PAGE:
There was, for all the usual showmanship, something touching about Gaddafi’s last visit to Italy a few months ago. Dressed in his singular combination of Arab cloak and Western-style white business suit, he had pinned a grainy black-and-white picture to his lapel—which Prime Minister Silvio Berlusconi studiously avoided looking at. The picture was of a shackled Omar al-Mukhtar, a Cyrenaican tribal leader and Libya’s national hero, who was taken prisoner in 1931 after resisting the Italian colonial invasion for several years. He was hanged by the Italians before an assembly of Libyan prisoners—his cloak and glasses remain a central exhibit in Libya’s national museum on Green Square in Tripoli.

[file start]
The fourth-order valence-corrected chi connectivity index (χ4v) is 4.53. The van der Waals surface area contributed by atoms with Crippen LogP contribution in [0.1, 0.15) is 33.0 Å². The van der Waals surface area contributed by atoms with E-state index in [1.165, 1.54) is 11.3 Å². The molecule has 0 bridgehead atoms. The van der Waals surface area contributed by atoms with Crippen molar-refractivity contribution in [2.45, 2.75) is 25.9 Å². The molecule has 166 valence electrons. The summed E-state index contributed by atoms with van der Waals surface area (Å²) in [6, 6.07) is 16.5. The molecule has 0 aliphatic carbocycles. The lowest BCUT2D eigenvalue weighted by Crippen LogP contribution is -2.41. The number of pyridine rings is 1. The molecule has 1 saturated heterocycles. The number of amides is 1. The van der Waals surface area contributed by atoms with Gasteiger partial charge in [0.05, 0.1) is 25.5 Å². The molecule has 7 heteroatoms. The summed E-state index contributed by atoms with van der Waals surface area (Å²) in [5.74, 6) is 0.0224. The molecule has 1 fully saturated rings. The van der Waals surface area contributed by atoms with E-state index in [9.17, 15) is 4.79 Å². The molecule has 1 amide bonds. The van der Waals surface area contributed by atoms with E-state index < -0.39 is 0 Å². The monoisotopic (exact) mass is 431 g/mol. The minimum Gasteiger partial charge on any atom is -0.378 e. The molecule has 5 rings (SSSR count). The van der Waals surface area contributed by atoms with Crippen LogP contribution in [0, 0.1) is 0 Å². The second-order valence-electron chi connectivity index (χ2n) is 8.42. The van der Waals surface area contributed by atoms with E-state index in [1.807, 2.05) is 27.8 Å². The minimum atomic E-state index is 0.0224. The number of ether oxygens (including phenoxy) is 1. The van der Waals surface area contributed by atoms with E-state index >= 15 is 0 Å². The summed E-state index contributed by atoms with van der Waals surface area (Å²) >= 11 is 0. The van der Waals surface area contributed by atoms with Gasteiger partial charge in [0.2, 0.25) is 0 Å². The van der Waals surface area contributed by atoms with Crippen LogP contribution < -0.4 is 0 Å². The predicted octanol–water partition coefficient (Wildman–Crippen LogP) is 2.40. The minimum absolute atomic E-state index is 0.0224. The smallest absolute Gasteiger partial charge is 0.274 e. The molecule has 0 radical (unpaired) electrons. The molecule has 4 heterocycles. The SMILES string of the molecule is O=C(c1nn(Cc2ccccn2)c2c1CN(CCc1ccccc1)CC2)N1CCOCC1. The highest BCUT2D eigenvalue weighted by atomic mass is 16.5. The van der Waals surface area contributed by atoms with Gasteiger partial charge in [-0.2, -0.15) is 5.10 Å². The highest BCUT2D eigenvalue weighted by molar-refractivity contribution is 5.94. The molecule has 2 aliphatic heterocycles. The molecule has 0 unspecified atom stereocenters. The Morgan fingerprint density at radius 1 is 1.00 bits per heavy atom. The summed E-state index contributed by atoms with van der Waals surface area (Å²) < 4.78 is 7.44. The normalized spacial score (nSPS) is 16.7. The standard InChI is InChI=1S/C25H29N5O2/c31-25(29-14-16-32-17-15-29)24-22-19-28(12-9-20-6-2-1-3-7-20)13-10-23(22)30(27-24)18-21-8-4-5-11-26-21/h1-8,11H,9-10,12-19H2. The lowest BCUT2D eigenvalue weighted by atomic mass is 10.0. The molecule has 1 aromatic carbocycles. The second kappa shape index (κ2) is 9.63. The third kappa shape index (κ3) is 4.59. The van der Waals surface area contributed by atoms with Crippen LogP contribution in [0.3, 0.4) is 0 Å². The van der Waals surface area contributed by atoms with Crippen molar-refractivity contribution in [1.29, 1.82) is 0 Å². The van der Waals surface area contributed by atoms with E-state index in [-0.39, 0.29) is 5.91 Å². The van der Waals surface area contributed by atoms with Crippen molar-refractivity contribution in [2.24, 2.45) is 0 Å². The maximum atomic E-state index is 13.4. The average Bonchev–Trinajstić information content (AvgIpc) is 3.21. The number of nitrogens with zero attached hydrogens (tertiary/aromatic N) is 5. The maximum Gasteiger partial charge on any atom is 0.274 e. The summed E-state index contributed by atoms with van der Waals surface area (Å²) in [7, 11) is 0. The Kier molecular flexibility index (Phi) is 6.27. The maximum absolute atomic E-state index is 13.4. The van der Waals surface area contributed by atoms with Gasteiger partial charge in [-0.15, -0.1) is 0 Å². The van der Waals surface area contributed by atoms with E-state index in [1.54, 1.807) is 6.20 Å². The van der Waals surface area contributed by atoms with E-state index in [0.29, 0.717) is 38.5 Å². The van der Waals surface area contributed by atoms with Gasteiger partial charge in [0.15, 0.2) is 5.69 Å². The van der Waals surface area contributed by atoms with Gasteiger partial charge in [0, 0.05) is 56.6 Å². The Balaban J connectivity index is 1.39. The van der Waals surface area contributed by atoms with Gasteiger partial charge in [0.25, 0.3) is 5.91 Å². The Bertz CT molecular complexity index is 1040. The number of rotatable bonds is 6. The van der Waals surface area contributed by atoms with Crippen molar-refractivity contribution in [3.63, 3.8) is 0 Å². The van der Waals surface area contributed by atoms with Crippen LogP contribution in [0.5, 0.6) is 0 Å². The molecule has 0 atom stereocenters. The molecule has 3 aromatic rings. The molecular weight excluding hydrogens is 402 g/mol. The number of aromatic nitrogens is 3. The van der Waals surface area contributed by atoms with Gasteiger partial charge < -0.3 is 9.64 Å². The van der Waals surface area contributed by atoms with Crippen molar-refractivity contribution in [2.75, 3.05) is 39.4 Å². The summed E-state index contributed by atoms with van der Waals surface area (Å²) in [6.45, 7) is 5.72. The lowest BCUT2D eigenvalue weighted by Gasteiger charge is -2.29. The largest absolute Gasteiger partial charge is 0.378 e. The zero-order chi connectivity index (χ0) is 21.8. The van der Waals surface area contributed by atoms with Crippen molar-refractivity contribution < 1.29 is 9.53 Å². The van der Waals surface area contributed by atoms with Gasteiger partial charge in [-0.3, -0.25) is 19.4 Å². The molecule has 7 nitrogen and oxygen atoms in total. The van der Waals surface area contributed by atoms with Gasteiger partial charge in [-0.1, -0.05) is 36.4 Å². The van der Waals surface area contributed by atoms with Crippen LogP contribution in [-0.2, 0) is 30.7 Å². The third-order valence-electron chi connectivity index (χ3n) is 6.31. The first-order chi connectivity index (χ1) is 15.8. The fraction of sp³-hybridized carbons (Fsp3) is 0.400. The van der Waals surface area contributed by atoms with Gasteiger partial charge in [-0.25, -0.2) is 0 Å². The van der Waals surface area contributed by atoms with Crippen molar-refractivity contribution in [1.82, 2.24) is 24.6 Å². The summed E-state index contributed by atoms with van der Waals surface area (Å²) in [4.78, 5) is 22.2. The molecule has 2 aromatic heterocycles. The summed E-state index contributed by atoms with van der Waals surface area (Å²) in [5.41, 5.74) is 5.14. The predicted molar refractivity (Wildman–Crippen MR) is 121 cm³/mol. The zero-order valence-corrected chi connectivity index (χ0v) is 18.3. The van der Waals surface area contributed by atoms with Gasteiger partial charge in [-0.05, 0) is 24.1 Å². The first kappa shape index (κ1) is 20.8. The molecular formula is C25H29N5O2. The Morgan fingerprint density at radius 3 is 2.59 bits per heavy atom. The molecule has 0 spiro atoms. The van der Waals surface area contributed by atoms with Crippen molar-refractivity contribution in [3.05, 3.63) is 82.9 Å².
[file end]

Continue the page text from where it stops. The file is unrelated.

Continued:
It was Gaddafi’s way of paying homage to a man he believed represents the ideal of a true Libyan: a tribal warrior, brave, uncompromising, willing to take on insurmountable odds. Gaddafi wanted to remind Berlusconi of the horrors of the Italian occupation—during which as much as half the population of Cyrenaica, Libya’s eastern province, may have died. It was no surprise that Gaddafi, in his first speech after the uprising against him spread across Libya, invoked these same qualities to explain that he would fight to the end and was willing to die as a (self-proclaimed) martyr.